Have you heard about the tweeting, beer dispensing vending machine named Arnie?
If not, you can read about it here.
In short, it’s for the employees of the Arnold advertising agency in Boston. Talk about a pleasant work environment.
As a beer geek, I wanted to find out more about the brews this thing is popping out. Below is a Q&A with Greg Murphy, the self described Social Media Manager and Resident Brew Master at Arnold Worldwide.
Q&A with Greg Murphy, Arnold Worldwide
Who brews the beer for the vending machine?
A team of 3-4 people, including myself, brew the beer at Barleycorn’s in Natick, Mass., which is a Brew on Premise (BOP) business.
How were the beer styles decided? Were there requests from Arnold or was it mainly up to the brewer?
The beer styles are based on level of expected popularity, seasonal styles and, now that the machine is in operation, ratings. The first run was up to the brewers and, going forward, we’ll take the preferences of the agency into account. For our first run, we brewed six styles of beer: a Pilsner, a German Alt (old style) ale, an IPA, an Oktoberfest (like Spaten), a Kölsch and a Scottish Ale.
The article mentions the employees are involved in the brewing process. How are they involved?
We have a core team that works on the project and brews the beer, but we encourage anyone from the agency who’s interested to join us at Barleycorn’s to learn and help with the process. The employees at Barleycorn’s help oversee the process as well.
Has the vending machine converted anybody to craft beer who previously wasn’t a fan?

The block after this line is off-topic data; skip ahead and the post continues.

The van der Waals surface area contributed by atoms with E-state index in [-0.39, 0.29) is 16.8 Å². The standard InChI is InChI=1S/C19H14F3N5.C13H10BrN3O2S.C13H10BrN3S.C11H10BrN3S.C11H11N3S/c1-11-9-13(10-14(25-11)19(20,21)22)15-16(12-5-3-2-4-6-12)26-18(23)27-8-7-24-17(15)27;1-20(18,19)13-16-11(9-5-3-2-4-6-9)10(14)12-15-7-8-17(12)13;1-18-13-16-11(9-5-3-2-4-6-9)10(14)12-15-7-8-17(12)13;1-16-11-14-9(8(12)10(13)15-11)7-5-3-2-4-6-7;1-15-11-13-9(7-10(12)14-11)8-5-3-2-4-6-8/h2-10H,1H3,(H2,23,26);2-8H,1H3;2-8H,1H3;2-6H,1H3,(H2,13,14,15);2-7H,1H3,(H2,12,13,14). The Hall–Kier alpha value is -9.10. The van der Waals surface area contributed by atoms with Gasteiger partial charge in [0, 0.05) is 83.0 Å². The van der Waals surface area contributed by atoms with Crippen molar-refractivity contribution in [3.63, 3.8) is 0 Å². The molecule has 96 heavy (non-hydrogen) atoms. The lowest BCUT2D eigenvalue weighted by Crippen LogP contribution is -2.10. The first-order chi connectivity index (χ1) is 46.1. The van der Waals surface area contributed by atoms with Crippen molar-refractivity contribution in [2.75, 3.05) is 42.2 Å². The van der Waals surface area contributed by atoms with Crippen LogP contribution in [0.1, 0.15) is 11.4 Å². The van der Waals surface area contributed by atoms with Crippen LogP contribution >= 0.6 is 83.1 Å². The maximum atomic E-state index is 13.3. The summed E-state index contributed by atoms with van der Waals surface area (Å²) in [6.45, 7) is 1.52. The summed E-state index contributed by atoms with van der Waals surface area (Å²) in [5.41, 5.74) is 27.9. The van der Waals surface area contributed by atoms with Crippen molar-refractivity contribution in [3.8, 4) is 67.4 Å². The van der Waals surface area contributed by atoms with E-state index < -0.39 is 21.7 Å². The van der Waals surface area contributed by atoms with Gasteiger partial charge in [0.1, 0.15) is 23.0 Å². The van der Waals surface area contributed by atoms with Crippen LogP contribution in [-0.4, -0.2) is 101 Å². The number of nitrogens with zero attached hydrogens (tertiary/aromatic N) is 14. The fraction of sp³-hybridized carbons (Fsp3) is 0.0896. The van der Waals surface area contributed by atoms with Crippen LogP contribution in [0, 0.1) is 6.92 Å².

I’ve heard of several folks who have tried new varieties because of the machine. People who usually “stick to Miller” have the opportunity to try some new styles. We’d like to think it will encourage others to check out other small breweries.
The machine has a “data visualization feature”. Do you know which beers are the most popular?
The data visualization allows users to see their beer consumption history. Our highest-rated beer since the launch on November 2 is our Kölsch
End of Q&A
A few comments. The fact that these were made at a Brew on Premise was surprising – I figured they were made at a contract brewery. I’ve said before that I like the BOP idea and this is a benefit I hadn’t thought of. You could turn it into a sort of employee bonding experience (and then drink the fruits of your labor).
The range of beer styles is impressive. I was expecting a stout, pale, amber, and brown, but to see that they made an Alt and Scottish ale says something about the evolution of American beer culture.
Thanks to Greg for the responses.
This is one of those things you talk about with your buddy at the bar (“Dude, what if the vending machine at work served BEER!?!”) but never expect to actually happen. Very cool.
Now does that data visualization feature correlate beer sales to worker productivity? ; )